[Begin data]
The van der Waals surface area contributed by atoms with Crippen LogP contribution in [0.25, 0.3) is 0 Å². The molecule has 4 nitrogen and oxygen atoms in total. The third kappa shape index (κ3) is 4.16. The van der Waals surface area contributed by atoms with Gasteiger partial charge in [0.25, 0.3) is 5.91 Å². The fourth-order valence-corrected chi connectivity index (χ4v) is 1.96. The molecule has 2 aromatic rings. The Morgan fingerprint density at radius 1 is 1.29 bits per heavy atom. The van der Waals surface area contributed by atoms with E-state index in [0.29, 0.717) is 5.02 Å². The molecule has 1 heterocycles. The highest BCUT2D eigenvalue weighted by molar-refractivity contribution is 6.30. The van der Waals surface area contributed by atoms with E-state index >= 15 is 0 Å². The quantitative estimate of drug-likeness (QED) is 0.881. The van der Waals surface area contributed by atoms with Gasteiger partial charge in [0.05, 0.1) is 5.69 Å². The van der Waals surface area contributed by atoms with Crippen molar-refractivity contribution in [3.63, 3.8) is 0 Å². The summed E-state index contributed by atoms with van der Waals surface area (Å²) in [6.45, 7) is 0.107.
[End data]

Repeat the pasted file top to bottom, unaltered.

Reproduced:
The van der Waals surface area contributed by atoms with Crippen LogP contribution in [0.25, 0.3) is 0 Å². The molecule has 4 nitrogen and oxygen atoms in total. The third kappa shape index (κ3) is 4.16. The van der Waals surface area contributed by atoms with Gasteiger partial charge in [0.25, 0.3) is 5.91 Å². The fourth-order valence-corrected chi connectivity index (χ4v) is 1.96. The molecule has 2 aromatic rings. The Morgan fingerprint density at radius 1 is 1.29 bits per heavy atom. The van der Waals surface area contributed by atoms with E-state index in [0.29, 0.717) is 5.02 Å². The molecule has 1 heterocycles. The highest BCUT2D eigenvalue weighted by molar-refractivity contribution is 6.30. The van der Waals surface area contributed by atoms with E-state index >= 15 is 0 Å². The quantitative estimate of drug-likeness (QED) is 0.881. The van der Waals surface area contributed by atoms with Gasteiger partial charge in [0.05, 0.1) is 5.69 Å². The van der Waals surface area contributed by atoms with Crippen molar-refractivity contribution in [3.63, 3.8) is 0 Å². The summed E-state index contributed by atoms with van der Waals surface area (Å²) in [6.45, 7) is 0.107.